Managing your financial affairs depends very much on where you’re going. If you move somewhere like the EU, the USA or Australia, your bank may have a presence there, although there may still be differences in the way finances are managed. Somewhere like China or the Middle East, you could need to set up your financial affairs again from scratch.
It’s vital to remember that you may be liable for tax in both the UK and your new country. Even if you’re registered for tax as a resident in your new home, any assets you hold in the UK, from rental income to dividends from shares, will be liable for UK tax, while income earned in your new country will be taxable there.
Ideally, you should visit a country before moving there, but even if you’ve done that it may seem different to live there. It’s generally best to rent accommodation for the first year, while you find a location that really suits you.
A new country can be lonely at first, especially if you don’t speak the language well, and there’s a temptation just to seek out other expats. While it can be useful to have contact with people further down your own road, you’ll get little benefit from moving abroad without immersing yourself in the local culture. Use your interests, or even the process of learning the language, to make new friends who can help you learn how things are done there.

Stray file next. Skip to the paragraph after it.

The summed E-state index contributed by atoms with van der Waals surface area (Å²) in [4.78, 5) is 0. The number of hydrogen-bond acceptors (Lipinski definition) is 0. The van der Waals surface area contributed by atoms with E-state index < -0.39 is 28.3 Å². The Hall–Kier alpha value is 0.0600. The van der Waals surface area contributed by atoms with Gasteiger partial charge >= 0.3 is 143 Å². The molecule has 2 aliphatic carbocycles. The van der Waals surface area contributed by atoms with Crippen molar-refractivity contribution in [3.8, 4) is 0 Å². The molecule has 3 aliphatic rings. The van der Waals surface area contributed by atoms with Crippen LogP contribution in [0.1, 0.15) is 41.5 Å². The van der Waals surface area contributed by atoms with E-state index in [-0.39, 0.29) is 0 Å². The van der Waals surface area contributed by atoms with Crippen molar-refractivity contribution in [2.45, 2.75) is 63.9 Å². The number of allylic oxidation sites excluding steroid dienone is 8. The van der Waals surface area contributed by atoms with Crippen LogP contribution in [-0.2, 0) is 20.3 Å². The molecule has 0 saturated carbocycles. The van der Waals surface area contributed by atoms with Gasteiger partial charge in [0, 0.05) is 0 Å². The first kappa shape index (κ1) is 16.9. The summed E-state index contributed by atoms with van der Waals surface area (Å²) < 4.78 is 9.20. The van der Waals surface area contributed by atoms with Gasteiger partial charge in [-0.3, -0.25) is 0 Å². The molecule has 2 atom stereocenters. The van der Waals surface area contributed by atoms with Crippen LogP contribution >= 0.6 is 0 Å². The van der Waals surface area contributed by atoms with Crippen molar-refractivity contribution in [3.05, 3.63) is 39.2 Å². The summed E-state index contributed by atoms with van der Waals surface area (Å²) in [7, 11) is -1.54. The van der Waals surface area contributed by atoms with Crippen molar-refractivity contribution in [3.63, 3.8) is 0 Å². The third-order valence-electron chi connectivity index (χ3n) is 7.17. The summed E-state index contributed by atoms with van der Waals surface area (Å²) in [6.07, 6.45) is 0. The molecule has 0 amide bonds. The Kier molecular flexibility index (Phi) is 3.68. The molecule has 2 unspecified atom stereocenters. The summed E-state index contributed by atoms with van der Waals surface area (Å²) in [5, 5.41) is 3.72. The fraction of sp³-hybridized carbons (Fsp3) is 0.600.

In the same way, if you have children, they’ll adjust far quicker if they’re in a local school than an expat one. Children adapt quickly, and they may end up helping you learn about your new home.
What you do is important, but your mind-set is even more so. While your British background should remain important, and may be of interest to your new friends, if you think of yourself as an expat, that’s what you’ll remain.
Moving abroad can be a great adventure. Unless you throw yourself into it and embrace your new home, it may never become more than an extended holiday.